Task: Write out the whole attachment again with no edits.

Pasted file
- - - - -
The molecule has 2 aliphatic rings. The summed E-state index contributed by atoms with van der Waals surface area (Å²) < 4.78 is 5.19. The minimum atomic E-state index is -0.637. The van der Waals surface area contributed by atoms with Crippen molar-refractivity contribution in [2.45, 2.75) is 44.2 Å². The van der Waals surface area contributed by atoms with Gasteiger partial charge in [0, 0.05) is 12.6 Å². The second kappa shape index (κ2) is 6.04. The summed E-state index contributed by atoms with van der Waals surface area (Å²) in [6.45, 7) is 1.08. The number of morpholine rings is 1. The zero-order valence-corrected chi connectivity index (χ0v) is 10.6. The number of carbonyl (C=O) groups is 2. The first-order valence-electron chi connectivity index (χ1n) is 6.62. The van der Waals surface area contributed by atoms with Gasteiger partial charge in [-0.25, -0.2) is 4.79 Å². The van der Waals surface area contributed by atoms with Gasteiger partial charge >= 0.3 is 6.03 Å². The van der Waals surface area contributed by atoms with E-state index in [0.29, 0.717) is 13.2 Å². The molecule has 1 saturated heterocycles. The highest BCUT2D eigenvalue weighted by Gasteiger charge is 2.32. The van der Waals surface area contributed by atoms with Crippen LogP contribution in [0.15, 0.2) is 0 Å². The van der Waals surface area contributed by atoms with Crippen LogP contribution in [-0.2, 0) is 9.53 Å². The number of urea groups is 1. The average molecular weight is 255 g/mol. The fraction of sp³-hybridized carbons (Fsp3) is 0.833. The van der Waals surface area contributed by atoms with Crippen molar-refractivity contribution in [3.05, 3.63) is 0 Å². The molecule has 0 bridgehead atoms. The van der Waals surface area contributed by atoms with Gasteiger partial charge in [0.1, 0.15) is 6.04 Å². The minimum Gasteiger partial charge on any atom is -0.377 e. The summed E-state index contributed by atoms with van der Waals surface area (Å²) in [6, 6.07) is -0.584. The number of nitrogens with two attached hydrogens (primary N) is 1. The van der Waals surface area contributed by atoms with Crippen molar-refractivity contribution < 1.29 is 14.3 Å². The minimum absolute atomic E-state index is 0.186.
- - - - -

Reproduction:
The molecule has 2 aliphatic rings. The summed E-state index contributed by atoms with van der Waals surface area (Å²) < 4.78 is 5.19. The minimum atomic E-state index is -0.637. The van der Waals surface area contributed by atoms with Crippen molar-refractivity contribution in [2.45, 2.75) is 44.2 Å². The van der Waals surface area contributed by atoms with Gasteiger partial charge in [0, 0.05) is 12.6 Å². The second kappa shape index (κ2) is 6.04. The summed E-state index contributed by atoms with van der Waals surface area (Å²) in [6.45, 7) is 1.08. The number of morpholine rings is 1. The zero-order valence-corrected chi connectivity index (χ0v) is 10.6. The number of carbonyl (C=O) groups is 2. The first-order valence-electron chi connectivity index (χ1n) is 6.62. The van der Waals surface area contributed by atoms with Gasteiger partial charge in [-0.25, -0.2) is 4.79 Å². The van der Waals surface area contributed by atoms with Gasteiger partial charge >= 0.3 is 6.03 Å². The van der Waals surface area contributed by atoms with E-state index in [0.29, 0.717) is 13.2 Å². The molecule has 1 saturated heterocycles. The highest BCUT2D eigenvalue weighted by Gasteiger charge is 2.32. The van der Waals surface area contributed by atoms with Crippen LogP contribution in [0.15, 0.2) is 0 Å². The van der Waals surface area contributed by atoms with Crippen LogP contribution in [-0.2, 0) is 9.53 Å². The number of urea groups is 1. The average molecular weight is 255 g/mol. The fraction of sp³-hybridized carbons (Fsp3) is 0.833. The van der Waals surface area contributed by atoms with Crippen molar-refractivity contribution in [3.05, 3.63) is 0 Å². The molecule has 0 bridgehead atoms. The van der Waals surface area contributed by atoms with Gasteiger partial charge in [0.1, 0.15) is 6.04 Å². The minimum Gasteiger partial charge on any atom is -0.377 e. The summed E-state index contributed by atoms with van der Waals surface area (Å²) in [6, 6.07) is -0.584. The number of nitrogens with two attached hydrogens (primary N) is 1. The van der Waals surface area contributed by atoms with Crippen molar-refractivity contribution < 1.29 is 14.3 Å². The minimum absolute atomic E-state index is 0.186.